“Um … let’s see. Spend an evening with your high school friends who, I’ve heard, are like a real-life version of Gossip Girl? Not to mention blowing an entire paycheck on an appetizer and a couple drinks?” He shook his head and smiled. “What do you think?”
“I see your point. How about we hang out in your and Holly’s neighborhood tomorrow?”
“All right, on with it. I can’t eat while smelling camel ass, so we might as well experiment now.”
Adam tossed me my journal and threw a pen on top. “Write down your goal, because time travel without a goal is just—”
“Reckless,” I finished for him, trying not to groan.
“The gift shop is right behind us. I’ve been watching for the last hour and the same girl’s at the register.”
“You’ve been checking her out, haven’t you?”
Adam rolled his eyes and pushed his dark hair from his forehead. “Okay, so you set your stopwatch and then jump back thirty minutes. You go into the gift shop and do whatever it is you do so a girl remembers your name.”
“It’s called flirting,” I said quietly so no one else would hear. Then I focused on writing my notes before Holly got back from the bathroom.
Goal: Test theory on someone who has no knowledge of the experiment.
Theory: Events and occurrences, including human interaction, while traveling into the past will NOT affect the present.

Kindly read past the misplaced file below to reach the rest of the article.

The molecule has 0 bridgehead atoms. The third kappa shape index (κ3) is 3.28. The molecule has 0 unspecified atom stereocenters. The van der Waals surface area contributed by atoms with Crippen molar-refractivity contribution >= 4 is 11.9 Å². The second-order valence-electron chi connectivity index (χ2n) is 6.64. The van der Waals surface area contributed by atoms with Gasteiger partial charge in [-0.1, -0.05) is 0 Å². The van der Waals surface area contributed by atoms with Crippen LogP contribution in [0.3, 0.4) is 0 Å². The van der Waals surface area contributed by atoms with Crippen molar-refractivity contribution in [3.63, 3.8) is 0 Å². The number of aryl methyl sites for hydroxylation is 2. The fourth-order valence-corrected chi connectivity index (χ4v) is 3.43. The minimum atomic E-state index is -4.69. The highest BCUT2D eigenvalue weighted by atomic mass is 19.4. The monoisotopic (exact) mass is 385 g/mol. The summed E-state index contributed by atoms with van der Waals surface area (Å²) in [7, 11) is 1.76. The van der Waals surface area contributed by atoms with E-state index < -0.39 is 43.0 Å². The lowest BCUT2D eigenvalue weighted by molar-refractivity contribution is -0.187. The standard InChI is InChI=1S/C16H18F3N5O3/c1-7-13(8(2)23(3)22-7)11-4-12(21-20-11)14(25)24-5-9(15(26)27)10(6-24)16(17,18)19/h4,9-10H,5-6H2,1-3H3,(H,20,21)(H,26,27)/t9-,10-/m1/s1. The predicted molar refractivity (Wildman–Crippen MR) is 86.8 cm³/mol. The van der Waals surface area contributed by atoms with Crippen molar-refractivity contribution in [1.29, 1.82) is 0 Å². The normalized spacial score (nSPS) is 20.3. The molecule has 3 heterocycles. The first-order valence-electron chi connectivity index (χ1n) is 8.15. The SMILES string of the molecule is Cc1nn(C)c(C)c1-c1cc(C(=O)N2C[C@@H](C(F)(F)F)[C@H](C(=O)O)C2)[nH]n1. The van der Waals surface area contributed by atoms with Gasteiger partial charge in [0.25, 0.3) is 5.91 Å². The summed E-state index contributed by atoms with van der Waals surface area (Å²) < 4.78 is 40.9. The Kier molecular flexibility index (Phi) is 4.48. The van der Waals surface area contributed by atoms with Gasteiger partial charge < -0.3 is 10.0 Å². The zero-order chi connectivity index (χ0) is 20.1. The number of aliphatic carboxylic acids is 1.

Non-geek-speak translation: I jump back thirty minutes in time, flirt with the girl in the shop, jump back to present time, walk back into the store, and see if she knows me.
But Adam Silverman, winner of the 2009 National Science Fair and a soon-to-be MIT freshman, won’t confirm this conclusion until we’ve tried it from Every. Single. Angle. Honestly, I don’t really mind. Sometimes it’s fun, and until a few months ago, nobody except me knew what I could do. Now that the number has doubled, I feel a little bit less like a freak.
And a little less lonely.
But I’ve never been friends with a science geek before. Although Adam’s more of the bad-boy-hacking-into-government-websites kinda geek. Which is beyond cool, in my opinion.
“Do you know for sure you can jump back exactly thirty minutes?” Adam asked.
I shrugged. “Yeah, probably.”
“Just make sure you note the time. I’ll record the seconds you’re sitting here like a vegetable,” Adam said, placing a stopwatch in my hand.